Dr. Lillian Guerra is a professor of Cuban and Caribbean history at the University of Florida. She received her PhD in Modern Latin American History from the University of Wisconsin-Madison in 2000 and has been a faculty member of UF’s history department since 2010.
2014 has proven to be a banner year for Guerra, who has won several prestigious awards, both locally and nationally. Guerra has been named the 2014 recipient of the Latin American Studies Association (LASA) Bryce Book award for her work Visions of Power in Cuba: Revolution, Redemption, and Resistance, 1959–1971. The award is given each year to the outstanding book on Latin America in the social sciences and humanities published in English. In addition to LASA’s Bryce Book Award, Guerra was awarded the 2014–2015 American Council of Learned Societies (ACLS) Senior Faculty Fellowship for her project Making Cuba Revolutionary: Hidden Heroes, Public Spectacle and the War that Toppled Batista, 1947–1959, a forthcoming book she considers a prequel to Visions of Power. Additionally, Guerra received the 2014 John Simon Guggenheim Memorial Foundation Fellowship and notes that the self-reflective nature of the application made writing the application a very positive experience. She intends to use the fellowship to spend some time in Cuba to continue her writing. Here at UF, Guerra won the UF history department’s 2014 Graduate Teaching Award.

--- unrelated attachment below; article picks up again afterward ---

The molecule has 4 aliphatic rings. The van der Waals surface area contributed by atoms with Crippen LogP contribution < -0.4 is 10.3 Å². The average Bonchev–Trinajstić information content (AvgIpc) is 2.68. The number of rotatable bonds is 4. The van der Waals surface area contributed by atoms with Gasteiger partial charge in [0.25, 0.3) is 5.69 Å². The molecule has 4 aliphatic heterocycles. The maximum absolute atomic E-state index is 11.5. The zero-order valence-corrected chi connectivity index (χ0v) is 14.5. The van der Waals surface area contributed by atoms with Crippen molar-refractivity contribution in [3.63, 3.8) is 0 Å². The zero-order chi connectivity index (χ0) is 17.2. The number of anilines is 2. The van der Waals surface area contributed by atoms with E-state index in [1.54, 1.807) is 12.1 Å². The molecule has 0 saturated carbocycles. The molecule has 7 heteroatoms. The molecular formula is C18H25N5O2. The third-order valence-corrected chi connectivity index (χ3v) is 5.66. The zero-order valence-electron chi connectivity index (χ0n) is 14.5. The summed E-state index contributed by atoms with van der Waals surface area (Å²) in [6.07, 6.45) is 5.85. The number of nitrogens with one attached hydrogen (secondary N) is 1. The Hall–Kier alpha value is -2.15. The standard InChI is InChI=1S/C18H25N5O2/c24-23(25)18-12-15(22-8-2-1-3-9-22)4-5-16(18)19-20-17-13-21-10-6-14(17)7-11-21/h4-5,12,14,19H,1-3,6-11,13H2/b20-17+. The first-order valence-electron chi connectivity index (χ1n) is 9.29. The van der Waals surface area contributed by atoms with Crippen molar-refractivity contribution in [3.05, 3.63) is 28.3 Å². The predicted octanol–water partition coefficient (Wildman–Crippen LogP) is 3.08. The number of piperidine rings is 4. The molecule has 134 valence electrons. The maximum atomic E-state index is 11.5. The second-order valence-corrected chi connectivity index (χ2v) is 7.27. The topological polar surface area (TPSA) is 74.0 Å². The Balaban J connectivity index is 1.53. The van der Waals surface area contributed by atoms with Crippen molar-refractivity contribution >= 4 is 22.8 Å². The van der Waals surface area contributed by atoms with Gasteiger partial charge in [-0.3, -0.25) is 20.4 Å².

On receiving several prestigious awards in the same year, Guerra relates that it was an assurance that the sacrifices she made to write the books were worthwhile. She considers writing to be a refreshing process and looks forward to the opportunity to engage with current graduate students who also will be in the writing phase upon her return from Cuba.
When she is not busy writing, Guerra works to strengthen UF’s links to Cuba by creating institutional agreements through the Center for Latin American Studies, coordinating the exchange of materials with Smathers Library and the Cuban National Library, and organizing student trips to Cuba.
She is currently working on a book about the Cuban revolution and the political rehabilitation of groups viewed as politically and socially problematic by the communist state.